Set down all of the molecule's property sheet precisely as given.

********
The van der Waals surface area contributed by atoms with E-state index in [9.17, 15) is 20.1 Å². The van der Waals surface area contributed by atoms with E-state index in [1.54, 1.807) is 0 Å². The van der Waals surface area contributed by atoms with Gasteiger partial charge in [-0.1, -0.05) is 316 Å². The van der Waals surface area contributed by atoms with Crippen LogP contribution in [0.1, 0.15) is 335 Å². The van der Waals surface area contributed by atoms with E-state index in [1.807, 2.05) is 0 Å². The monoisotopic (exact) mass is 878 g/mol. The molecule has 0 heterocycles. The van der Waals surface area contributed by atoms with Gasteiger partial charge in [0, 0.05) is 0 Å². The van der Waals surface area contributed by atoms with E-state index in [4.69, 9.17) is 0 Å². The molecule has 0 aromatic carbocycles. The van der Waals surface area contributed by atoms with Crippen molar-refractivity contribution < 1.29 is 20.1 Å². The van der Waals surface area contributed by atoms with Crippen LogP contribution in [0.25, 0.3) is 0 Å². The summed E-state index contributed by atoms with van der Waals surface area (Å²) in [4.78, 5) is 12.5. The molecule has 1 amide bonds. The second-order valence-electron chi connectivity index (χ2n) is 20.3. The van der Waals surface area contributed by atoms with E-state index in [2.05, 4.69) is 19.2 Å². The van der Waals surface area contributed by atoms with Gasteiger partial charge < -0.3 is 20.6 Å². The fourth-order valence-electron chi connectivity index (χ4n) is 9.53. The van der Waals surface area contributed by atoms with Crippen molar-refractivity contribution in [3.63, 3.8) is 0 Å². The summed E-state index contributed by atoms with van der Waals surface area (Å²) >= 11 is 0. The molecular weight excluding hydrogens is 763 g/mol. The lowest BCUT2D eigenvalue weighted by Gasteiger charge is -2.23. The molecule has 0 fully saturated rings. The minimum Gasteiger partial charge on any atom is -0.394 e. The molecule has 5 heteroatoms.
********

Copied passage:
The van der Waals surface area contributed by atoms with E-state index in [9.17, 15) is 20.1 Å². The van der Waals surface area contributed by atoms with E-state index in [1.54, 1.807) is 0 Å². The van der Waals surface area contributed by atoms with Gasteiger partial charge in [-0.1, -0.05) is 316 Å². The van der Waals surface area contributed by atoms with Crippen LogP contribution in [0.1, 0.15) is 335 Å². The van der Waals surface area contributed by atoms with E-state index in [1.807, 2.05) is 0 Å². The monoisotopic (exact) mass is 878 g/mol. The molecule has 0 heterocycles. The van der Waals surface area contributed by atoms with Gasteiger partial charge in [0, 0.05) is 0 Å². The van der Waals surface area contributed by atoms with E-state index in [4.69, 9.17) is 0 Å². The molecule has 0 aromatic carbocycles. The van der Waals surface area contributed by atoms with Crippen molar-refractivity contribution < 1.29 is 20.1 Å². The van der Waals surface area contributed by atoms with Crippen LogP contribution in [0.25, 0.3) is 0 Å². The summed E-state index contributed by atoms with van der Waals surface area (Å²) in [4.78, 5) is 12.5. The molecule has 1 amide bonds. The second-order valence-electron chi connectivity index (χ2n) is 20.3. The van der Waals surface area contributed by atoms with E-state index in [2.05, 4.69) is 19.2 Å². The van der Waals surface area contributed by atoms with Gasteiger partial charge < -0.3 is 20.6 Å². The fourth-order valence-electron chi connectivity index (χ4n) is 9.53. The van der Waals surface area contributed by atoms with Crippen molar-refractivity contribution in [3.63, 3.8) is 0 Å². The summed E-state index contributed by atoms with van der Waals surface area (Å²) >= 11 is 0. The molecular weight excluding hydrogens is 763 g/mol. The lowest BCUT2D eigenvalue weighted by Gasteiger charge is -2.23. The molecule has 0 fully saturated rings. The minimum Gasteiger partial charge on any atom is -0.394 e. The molecule has 5 heteroatoms.